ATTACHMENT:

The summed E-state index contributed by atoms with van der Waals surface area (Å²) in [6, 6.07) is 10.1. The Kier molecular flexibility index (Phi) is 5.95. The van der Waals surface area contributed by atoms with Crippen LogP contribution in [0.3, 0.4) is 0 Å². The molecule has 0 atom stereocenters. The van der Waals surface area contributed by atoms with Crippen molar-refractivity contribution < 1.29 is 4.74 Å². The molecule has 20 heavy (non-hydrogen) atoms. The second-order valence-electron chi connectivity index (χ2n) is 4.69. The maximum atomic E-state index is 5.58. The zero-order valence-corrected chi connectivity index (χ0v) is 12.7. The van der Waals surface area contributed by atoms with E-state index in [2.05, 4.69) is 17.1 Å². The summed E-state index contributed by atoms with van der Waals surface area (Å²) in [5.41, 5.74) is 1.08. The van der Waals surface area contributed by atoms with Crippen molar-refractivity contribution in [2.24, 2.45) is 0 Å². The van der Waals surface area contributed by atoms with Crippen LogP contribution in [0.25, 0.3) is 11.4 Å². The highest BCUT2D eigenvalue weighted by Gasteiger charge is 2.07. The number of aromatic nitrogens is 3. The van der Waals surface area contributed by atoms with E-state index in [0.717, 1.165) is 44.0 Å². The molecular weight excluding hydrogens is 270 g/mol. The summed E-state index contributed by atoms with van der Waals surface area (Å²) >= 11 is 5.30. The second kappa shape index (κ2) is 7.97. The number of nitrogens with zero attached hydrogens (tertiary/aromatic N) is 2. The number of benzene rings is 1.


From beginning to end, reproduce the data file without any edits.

The summed E-state index contributed by atoms with van der Waals surface area (Å²) in [6, 6.07) is 10.1. The Kier molecular flexibility index (Phi) is 5.95. The van der Waals surface area contributed by atoms with Crippen LogP contribution in [0.3, 0.4) is 0 Å². The molecule has 0 atom stereocenters. The van der Waals surface area contributed by atoms with Crippen molar-refractivity contribution < 1.29 is 4.74 Å². The molecule has 20 heavy (non-hydrogen) atoms. The second-order valence-electron chi connectivity index (χ2n) is 4.69. The maximum atomic E-state index is 5.58. The zero-order valence-corrected chi connectivity index (χ0v) is 12.7. The van der Waals surface area contributed by atoms with E-state index in [2.05, 4.69) is 17.1 Å². The summed E-state index contributed by atoms with van der Waals surface area (Å²) in [5.41, 5.74) is 1.08. The van der Waals surface area contributed by atoms with Crippen molar-refractivity contribution in [2.24, 2.45) is 0 Å². The van der Waals surface area contributed by atoms with Crippen LogP contribution in [0.25, 0.3) is 11.4 Å². The highest BCUT2D eigenvalue weighted by Gasteiger charge is 2.07. The number of aromatic nitrogens is 3. The van der Waals surface area contributed by atoms with E-state index in [0.717, 1.165) is 44.0 Å². The molecular weight excluding hydrogens is 270 g/mol. The summed E-state index contributed by atoms with van der Waals surface area (Å²) >= 11 is 5.30. The second kappa shape index (κ2) is 7.97. The number of nitrogens with zero attached hydrogens (tertiary/aromatic N) is 2. The number of benzene rings is 1.